Gunshots resulting in spinal cord injuries (SCIs) are common in certain countries, especially in areas of conflict and in low-income countries.[6] It was only recently established that assault, i.e. gunshots, stab wounds and use of non-penetrating objects, was the leading cause of TSCI, causing ~60% of casualties in the Cape Metropolitan region of South Africa (SA).[7] Previous studies have found that gunshot-acquired SCIs mainly affect males'8,91 and those with lower socioeconomic status,[10] and result in complete lesions.[11,12] A previous descriptive study conducted in SA by Le Roux and Dunn[11] found that gunshot injuries resulted in poor neurological recovery, a substantial proportion of injured individuals with associated injuries, and a few in-hospital deaths. However, very little is known about the differences in characteristics and outcomes between gunshot-related and other more homogenous causes of injury, information that is necessary to evaluate the appropriateness of current management plans for gunshot SCI. Understanding the unique characteristics and impact of gunshot SCI could contribute to the planning of more targeted preventive strategies.

The objectives of the current study were: (i) to determine the characteristics of gunshot-acquired TSCIs; and (ii) to evaluate if any differences in characteristics and outcomes exist between injuries caused by gunshot and all other traumatic causes, as derived from a population-based cohort.



Design and setting

A population-based cohort design was used to prospectively identify all survivors of acute TSCIs within the Cape Metropolitan area of SA, with the full methodology described in a previous publication by Joseph et al.[7]The current study specifically concerns the group of survivors who acquired their injuries through gunshots, with the aim of assessing resultant injury characteristics and outcomes. Data were collected at both tertiary hospitals managing SCIs within the catchment area for a 1-year period, between September 2013 and September 2014.

It is well known that ~90% of violence-related injuries occur in low- to middle-income countries, and that they deplete healthcare budgets considerably.[13] In 2015, Cape Town registered 2 451 homicides among a population of 3.74 million people, giving it a rate of 65.53 per 100 000 people.[14] This figure suggests that this region of SA is ninth on the list of the most dangerous cities in the world. It was therefore important to have a closer look at this group, i.e. those injured by gunshots, owing to the high crime rate and prevalence of gang-related activities in certain locations within the catchment area.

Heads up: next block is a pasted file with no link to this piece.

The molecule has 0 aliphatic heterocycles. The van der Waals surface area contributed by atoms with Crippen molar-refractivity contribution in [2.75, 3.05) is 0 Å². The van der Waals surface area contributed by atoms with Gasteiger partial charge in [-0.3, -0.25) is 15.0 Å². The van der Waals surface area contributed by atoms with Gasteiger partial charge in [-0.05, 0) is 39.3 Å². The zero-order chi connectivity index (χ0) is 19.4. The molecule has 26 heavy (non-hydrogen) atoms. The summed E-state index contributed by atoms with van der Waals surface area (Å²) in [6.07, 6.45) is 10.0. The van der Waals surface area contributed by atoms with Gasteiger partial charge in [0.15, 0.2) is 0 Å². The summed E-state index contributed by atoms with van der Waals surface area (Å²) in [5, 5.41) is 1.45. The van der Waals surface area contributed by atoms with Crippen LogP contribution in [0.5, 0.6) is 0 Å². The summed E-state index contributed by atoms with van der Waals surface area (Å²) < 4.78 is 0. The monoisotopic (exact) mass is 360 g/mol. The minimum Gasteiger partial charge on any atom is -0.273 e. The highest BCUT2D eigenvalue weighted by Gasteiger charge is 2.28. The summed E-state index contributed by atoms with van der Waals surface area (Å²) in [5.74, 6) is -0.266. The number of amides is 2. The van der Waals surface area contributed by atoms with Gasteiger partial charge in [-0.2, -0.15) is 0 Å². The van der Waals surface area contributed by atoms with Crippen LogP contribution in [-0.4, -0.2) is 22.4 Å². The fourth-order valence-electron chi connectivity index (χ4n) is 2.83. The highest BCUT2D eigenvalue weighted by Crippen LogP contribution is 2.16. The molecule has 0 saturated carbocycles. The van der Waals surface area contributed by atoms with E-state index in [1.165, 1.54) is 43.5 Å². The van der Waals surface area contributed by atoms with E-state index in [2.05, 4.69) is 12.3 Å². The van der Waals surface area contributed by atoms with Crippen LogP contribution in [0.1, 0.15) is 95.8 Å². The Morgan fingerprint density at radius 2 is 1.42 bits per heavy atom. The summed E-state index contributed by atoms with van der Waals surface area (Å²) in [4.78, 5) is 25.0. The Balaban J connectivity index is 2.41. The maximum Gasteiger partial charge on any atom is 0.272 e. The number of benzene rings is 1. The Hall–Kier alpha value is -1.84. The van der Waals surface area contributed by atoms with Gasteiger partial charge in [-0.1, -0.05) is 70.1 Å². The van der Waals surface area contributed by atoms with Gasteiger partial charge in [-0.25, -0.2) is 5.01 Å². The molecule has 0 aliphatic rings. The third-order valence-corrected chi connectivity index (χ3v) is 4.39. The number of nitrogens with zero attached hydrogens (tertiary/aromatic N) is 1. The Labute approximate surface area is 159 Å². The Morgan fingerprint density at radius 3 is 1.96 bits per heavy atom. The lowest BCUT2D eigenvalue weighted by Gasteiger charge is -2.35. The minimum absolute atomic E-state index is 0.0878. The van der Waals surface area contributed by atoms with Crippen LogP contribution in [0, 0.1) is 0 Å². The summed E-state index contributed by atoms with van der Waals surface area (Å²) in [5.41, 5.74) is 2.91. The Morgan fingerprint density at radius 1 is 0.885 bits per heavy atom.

Inclusion, variables and procedure

All patients satisfying the following criteria were eligible to take part in the study: (i) showing abnormal imaging, such as with magnetic resonance imaging scan or multislice computer tomography scan, confirming an acute TSCI or cauda equina lesion; (ii) the injury resulting in persisting impairment (i.e. not just a concussion) after emergence from neurogenic shock, which generally occurs within the first 24 - 72 hours after injury; (iii) being age 18 years or older; (iv) surviving at least 7 days post trauma; (v) admittance to the hospitals that are designated to manage SCI; and (vi) legitimately residing in the Cape Metropolitan area of SA.

As recommended by the International Spinal Cord Society, the International Spinal Cord Injury Basic Data Set was selected and used to, in its brevity, provide an adequate picture of injury characteristics of eligible survivors of TSCI. Items of the SCI basic dataset covered the following areas: demographics; cause of injury; additional injuries; and severity of injury according to international standards of classification. All variables of the SCI basic core set were routinely captured in the medical records of all patients on admission to either the Level 1 Trauma Units or the Acute Spinal Cord Injury Unit, with the exception of injury severity, which was also assessed at discharge. Qualified neurologists performed the neurological assessments according to international guidelines within 3 days after injury onset.[15] For the purpose of this study, the most common secondary complications were checked on a weekly basis during ward rounds, and if any were present, the nature of the complication, along with its management plan, was noted. Complications were limited to the following: pressure ulcers; pulmonary complications, including atelectasis and pneumonia; urinary tract infection; deep-vein thrombosis; neuropathic pain; pulmonary embolism; orthostatic hypotension; and autonomic dysreflexia.